Traffic offenses may seem minor on the surface, but they can have far-reaching impacts on your life through your car insurance rates, points on your driver’s license, or by affecting your employment if you drive as any part of your job.
When you get a ticket, you may think you should just pay it and move on with your life. However, paying a ticket is the same as a guilty plea, and if you’re charged with a criminal traffic offense such as aggressive driving, you don’t have the option of paying a ticket and must go through the court process.
If you plead guilty or are found guilty of a traffic infraction or a criminal traffic offense, you may find that possible consequences include:
- Jail time in the case of a misdemeanor or felony traffic violation
- Points on your driver’s license
- Suspension of your driver’s license
- Increased car insurance premiums
- Loss of your commercial driver’s license
- Increased likelihood of being found negligent in a civil lawsuit if your traffic violation resulted in an accident
It’s always worth considering whether an Indianapolis traffic lawyer can help you to minimize the effects of a traffic ticket on your life, or help you to fight a criminal traffic charge.
Common Indiana Traffic Offenses
There are dozens of types of traffic infractions and violations on the books in Indiana — anything from having a busted tail light to passing another car by crossing the center line. At Hessler Law, we can help with any type of moving violation for which you may have received a ticket, or any type of criminal traffic charge.
However, some of the most common types of traffic offenses we see include:
Speeding is an infraction in Indiana, and the fines you pay depend upon how fast you were alleged to have been driving and by how many miles per hour you exceeded the posted or legal speed limit. In some instances, when your speed is so fast that other people or their property was endangered, you may be charged with the misdemeanor offense of reckless driving in Indiana.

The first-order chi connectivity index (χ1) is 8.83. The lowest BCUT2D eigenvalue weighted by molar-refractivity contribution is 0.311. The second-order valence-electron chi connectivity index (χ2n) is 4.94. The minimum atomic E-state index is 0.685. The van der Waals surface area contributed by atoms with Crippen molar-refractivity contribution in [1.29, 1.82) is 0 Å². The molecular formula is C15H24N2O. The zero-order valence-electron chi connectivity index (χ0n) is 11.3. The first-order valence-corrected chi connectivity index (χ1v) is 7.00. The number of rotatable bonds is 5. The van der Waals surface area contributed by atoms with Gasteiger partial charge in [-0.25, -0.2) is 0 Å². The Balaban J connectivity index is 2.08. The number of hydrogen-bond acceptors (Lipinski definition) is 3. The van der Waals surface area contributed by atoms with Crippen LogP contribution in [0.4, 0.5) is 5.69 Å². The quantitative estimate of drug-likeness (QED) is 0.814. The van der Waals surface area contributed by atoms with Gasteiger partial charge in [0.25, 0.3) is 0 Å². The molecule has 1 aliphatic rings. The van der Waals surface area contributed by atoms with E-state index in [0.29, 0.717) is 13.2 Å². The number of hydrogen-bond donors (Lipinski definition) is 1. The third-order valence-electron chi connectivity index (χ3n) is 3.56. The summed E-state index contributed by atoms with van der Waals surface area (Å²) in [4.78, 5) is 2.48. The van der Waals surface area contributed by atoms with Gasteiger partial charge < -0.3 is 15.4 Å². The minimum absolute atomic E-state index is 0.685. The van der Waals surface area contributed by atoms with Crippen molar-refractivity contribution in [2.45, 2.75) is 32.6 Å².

When you plead guilty or are found guilty of speeding, in addition to fines you also will accrue points on your driver’s license. The number of points is based on how much you were over the posted or legal speed limit at the time you were clocked for speeding. Under the Indiana Administrative Code, when you get a speeding ticket, the number of points that may be added to your license include:
- 2 points if the excessive speed isn’t indicated on your ticket
- 2 points for 1 to 15 mph over the limit
- 4 points for 16 to 25 mph over the speed limit
- 6 points for more than 25 mph over the speed limit
Sometimes it may seem like the only option you have when you get a speeding ticket is to pay it and move on. However, when you pay a speeding ticket, you’re actually admitting guilt, and that can have consequences beyond a mere fine — and there may be several potential ways that a skilled Indiana traffic defense lawyer can help you fight the ticket and avoid higher insurance premiums and points on your driver’s license.
Driving With A Suspended or Revoked License
If you’re caught driving when you know that your license is suspended or revoked, a first offense is a Class A infraction punishable by a fine of up to $10,000 under Section 34-28-5-4 of the Indiana Code. Driving under suspension is a Class A misdemeanor punishable by up to 1 year in jail and a fine of up to $5,000 when your license was suspended because you were convicted of a criminal misdemeanor or felony offense, such as a DUI.
If you are convicted of a second or subsequent offense of knowingly driving with a suspended or revoked license within 10 years, you may be charged with a Class A misdemeanor punishable by up to 1 year in jail and a fine of up to $5,000.
However, for offenses committed after January 1, 2015, driving with a suspended license may be a felony:
- Level 6 Felony — Driving with a suspended or revoked license is a Level 6 felony punishable by 6 months to 2 ½ years of incarceration and a fine of up to $10,000 when you are convicted of causing someone injury while driving under suspension.
- Level 5 Felony — Driving with a suspended or revoked license is a Level 5 felony punishable by 1 to 6 years in prison and a fine of up to $10,000 when you are convicted of causing a death while driving under suspension.
In addition to a jail or prison sentence and fines, when you are cited or convicted of driving with a suspended or revoked license, your driver’s license suspension may be extended, and you’ll accrue 8 points on your driver’s license.
In Indiana, you may be charged with the criminal traffic offense of reckless driving when you’re suspected of:
- Driving so unreasonably fast or so unreasonably slow that you endanger the safety or property of others, or block traffic
- Pass another vehicle on a slope or curve where you can’t see more than 500 feet ahead
- Unlawfully drive in and out of a line of traffic
- When someone else tries to pass you, you speed up or refuse to give half of the roadway to the passing driver
- Pass a stopped school bus when the signal arm is extended